Development of an instrument to indirectly monitor arterial pCO2 during cardiopulmonary bypass

Høgetveit, Jan Olav; Kristiansen, Frode; Pedersen, Thore H
January 2006
Perfusion;Jan2006, Vol. 21 Issue 1, p13
Academic Journal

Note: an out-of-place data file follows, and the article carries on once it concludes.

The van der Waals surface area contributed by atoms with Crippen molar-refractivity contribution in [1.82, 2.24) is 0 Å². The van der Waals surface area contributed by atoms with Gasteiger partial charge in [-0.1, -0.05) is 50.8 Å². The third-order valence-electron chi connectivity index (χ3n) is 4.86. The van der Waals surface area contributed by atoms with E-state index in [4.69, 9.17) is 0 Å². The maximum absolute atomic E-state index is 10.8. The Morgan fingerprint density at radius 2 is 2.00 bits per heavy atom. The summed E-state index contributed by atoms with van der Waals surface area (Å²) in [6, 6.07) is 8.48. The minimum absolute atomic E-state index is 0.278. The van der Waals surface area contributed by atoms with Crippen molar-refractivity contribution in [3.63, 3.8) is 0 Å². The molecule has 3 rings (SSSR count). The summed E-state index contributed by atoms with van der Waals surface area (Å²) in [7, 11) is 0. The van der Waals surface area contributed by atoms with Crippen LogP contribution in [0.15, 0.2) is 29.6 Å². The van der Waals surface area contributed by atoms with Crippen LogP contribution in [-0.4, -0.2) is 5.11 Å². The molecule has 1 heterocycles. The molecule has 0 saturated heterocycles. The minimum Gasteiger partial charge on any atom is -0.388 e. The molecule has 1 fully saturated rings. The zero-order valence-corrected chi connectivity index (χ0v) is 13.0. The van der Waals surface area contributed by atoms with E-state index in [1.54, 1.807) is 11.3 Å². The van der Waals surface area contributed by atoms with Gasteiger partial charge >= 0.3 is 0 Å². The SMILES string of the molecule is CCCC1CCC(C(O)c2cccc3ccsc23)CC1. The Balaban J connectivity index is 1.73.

Arterial blood carbon dioxide tension (PaCO2) during cardiopulmonary bypass (CBP) is important to the conduct of perfusion with alpha-stat or pH-stat strategy. Temperature changes during CBP complicate any attempts to monitor carbon dioxide tension in the exhaust outlet of an oxygenator (PexCO2) because CO2 becomes more soluble with decreasing temperatures. Normally, this would have been the obvious and easy choice of method to indirectly measure the patient's PaCO2. Several tests have been performed with ordinary capnographs modified to measure pCO2 at the oxygenator exhaust gas port. These tests have shown varying degrees of precision (Br J Anaesth 1999; 82(6): 843–46; J Extra-Corpor Technol 2003; 35(3): 218–23; Br J Anaesth 2000; 84: 536; J Extra-Corpor Technol 1994; 26: 64–67). Some of the best results have been achieved by Potger et al. (J Extra-Corpor Technol 2003; 35(3): 218–23), who found a strong correlation between the arterial temperature-corrected PexCO2 when using a standard capnograph monitoring the PaCO2 measured from a blood gas analyser (PbCO2). Our group has developed a new instrument, especially designed for oxygenator gas exhaust monitoring. The new instrument has automatic temperature correction, enabling it to show both original and corrected pCO2 values, simultaneously. Ordinary capnograph functions, such as zeroing, flow control and calibration routines, are included. The solution consists of a pCO2 sensor module, a temperature sensor, a water trap and a dedicated PC mounted on a heart-lung machine. Since the heart-lung machine was already equipped with a computer for data logging and a temperature sensor, only a box containing the pCO2 sensor module and the water trap had to be added. The PC uses a specially written program designed to collect data, make the necessary calculations and display the results on the computer screen. A temperature correction was developed based on a linear regression analysis for a data-set of 15 patients, assuming that the deviation between the measured PexCO2 from the oxygenator exhaust outlet and the PbCO2 from the blood gas analyser was linearly dependent on arterial temperature alone. Eighty-six blood gas samples were compared to the corrected PexCO2 values. The final product displayed good qualities of stability and was accurate when temperature fluctuated from 32 to 38°C, even during rewarming, which has been reported to be a problem for other PexCO2 investigations (J Extra-Corpor Technol 2003; 35(3): 218–23).


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